Here are a few highlights of the Inmagic Genie v3.5 release.  Please see the Genie v3.5 Readme and documentation for more detail;

  • Remember Search Criteria
  • Multiple Library Email Addresses Supported for Requests Sent from the Cart
  • View Book Covers on Summary or Detail Catalog Reports
  • Update Genie Configuration Files from a Remote Location

Please contact us if you would like assistance upgrading or would like to renew an expired maintenance subscription. We can also help you update your current interface to include the latest features available in the software itself, or with our add-on products.

DB/TextWorks version 13 Service Pack 1 released

by Kathy Bryce Monday, March 19, 2012 3:25 PM

Inmagic has announced the release of a service pack for DB/TextWorks version 13.  This has improved support for extracting text from PDF files created by newer versions of Adobe Acrobat.  If you have the Importer set up to automatically load PDF files, then you will also need the update to PowerPack Lite which includes the Importer utility.

Clients who don't import PDF files and extract the text can ignore this service pack.

All clients with a current Inmagic maintenance subscription for DB/TextWorks should have received an email from Inmagic with the download information for this service pack.  If you have a current subscription but have not received a notification email in the next week or so, please email with your serial number and email address so it can be resent.  Please also remember to let us know if your contact information has changed so we can update our records and pass this on to Inmagic.

Please contact us if you need assistance with this or would like a quote on renewing an expired maintenance subscription.

Have you checked out Pinterest yet?

by Kathy Bryce Thursday, January 19, 2012 9:45 PM

There has been a flurry of articles recently discussing the rapidly increasing popularity of Pinterest ( ) and trying to figure out how this could be utilized by businesses or other organizations.  Apart from this angle, it’s worth checking out for the design of the interface itself.  PinterestScreenShot1Users create “boards” for their topics of interest and “pin” images that they find on the web or upload from their digital photos.    The site is still by invite only, but once registered you can browse boards created by others and follow them and your friends.  (From a librarian’s perspective the search is so far a letdown, and is very rudimentary.)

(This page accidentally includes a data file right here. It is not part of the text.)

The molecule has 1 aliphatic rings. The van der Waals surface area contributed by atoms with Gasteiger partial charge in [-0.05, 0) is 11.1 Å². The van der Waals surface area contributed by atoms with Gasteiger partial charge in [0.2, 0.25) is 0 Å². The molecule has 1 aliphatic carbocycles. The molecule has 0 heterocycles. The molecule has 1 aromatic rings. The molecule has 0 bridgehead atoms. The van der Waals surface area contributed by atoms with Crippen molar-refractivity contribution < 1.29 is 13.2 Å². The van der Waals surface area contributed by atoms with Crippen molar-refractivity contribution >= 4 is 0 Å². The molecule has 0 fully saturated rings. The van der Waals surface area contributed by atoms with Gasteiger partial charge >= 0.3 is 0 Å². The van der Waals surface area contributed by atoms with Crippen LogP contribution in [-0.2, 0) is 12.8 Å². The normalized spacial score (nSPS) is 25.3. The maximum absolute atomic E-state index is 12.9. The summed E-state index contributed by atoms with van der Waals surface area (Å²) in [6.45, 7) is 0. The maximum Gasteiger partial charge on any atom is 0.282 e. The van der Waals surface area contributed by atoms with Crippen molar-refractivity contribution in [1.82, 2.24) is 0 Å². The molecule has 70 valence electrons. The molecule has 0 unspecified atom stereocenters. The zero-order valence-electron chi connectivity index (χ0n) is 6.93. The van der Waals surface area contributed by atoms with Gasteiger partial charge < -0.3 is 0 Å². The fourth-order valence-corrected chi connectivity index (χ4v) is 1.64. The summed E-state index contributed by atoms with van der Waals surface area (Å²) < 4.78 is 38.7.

Anyone with special collection databases with images may expect that their images could be pinned and repinned. For example there are many boards under the History category on fashion, i.e. Hoop Era Dresses – “a stash of Victorian dresses from the 1850s and 1860s”, or The Way We Wore: The 1940's. 

Pinterest Screen ShotEach of the pinned images has a link back to the originating website, so you may start to see links from Pinterest showing up in your website stats. This makes it all the more important to provide easy to find permanent URL’s for the record describing your image if these are only accessible through a database. ( The images from the board pictured here are from the New Westminster Archives.) 

Check out our blog post on How to replace those long canned query URLs with short, memorable ones which describes how to create these Permalinks, or contact us for help.

The Pinterest Mission statement reads "Our goal is to connect everyone in the world through the 'things' they find interesting. We think that a favorite book, toy, or recipe can reveal a common link between two people. With millions of new pins added every week, Pinterest is connecting people all over the world based on shared tastes and interests."

Are you using Pinterest yet? If you have set up a board for your organization, let us know the details and we’ll add a note about it to this post.

Other references:

Tags: permalinks